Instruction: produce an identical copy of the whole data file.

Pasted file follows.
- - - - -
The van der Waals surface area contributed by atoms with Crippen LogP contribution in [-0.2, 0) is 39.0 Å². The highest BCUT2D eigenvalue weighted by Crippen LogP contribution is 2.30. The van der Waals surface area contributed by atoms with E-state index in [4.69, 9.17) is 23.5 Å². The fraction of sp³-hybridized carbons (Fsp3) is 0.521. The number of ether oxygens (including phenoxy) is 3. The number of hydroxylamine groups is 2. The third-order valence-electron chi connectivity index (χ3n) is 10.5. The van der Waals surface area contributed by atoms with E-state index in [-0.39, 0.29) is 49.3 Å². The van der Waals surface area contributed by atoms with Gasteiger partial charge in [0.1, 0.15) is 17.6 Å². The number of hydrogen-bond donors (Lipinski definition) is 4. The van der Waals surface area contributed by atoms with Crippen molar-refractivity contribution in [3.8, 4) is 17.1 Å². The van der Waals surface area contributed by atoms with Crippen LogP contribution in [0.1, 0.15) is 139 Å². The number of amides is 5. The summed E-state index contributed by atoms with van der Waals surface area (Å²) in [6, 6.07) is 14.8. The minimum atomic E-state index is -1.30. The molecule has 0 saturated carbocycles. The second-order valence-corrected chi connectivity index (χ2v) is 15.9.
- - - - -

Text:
The van der Waals surface area contributed by atoms with Crippen LogP contribution in [-0.2, 0) is 39.0 Å². The highest BCUT2D eigenvalue weighted by Crippen LogP contribution is 2.30. The van der Waals surface area contributed by atoms with E-state index in [4.69, 9.17) is 23.5 Å². The fraction of sp³-hybridized carbons (Fsp3) is 0.521. The number of ether oxygens (including phenoxy) is 3. The number of hydroxylamine groups is 2. The third-order valence-electron chi connectivity index (χ3n) is 10.5. The van der Waals surface area contributed by atoms with E-state index in [-0.39, 0.29) is 49.3 Å². The van der Waals surface area contributed by atoms with Gasteiger partial charge in [0.1, 0.15) is 17.6 Å². The number of hydrogen-bond donors (Lipinski definition) is 4. The van der Waals surface area contributed by atoms with Crippen molar-refractivity contribution in [3.8, 4) is 17.1 Å². The van der Waals surface area contributed by atoms with Crippen LogP contribution in [0.1, 0.15) is 139 Å². The number of amides is 5. The summed E-state index contributed by atoms with van der Waals surface area (Å²) in [6, 6.07) is 14.8. The minimum atomic E-state index is -1.30. The molecule has 0 saturated carbocycles. The second-order valence-corrected chi connectivity index (χ2v) is 15.9.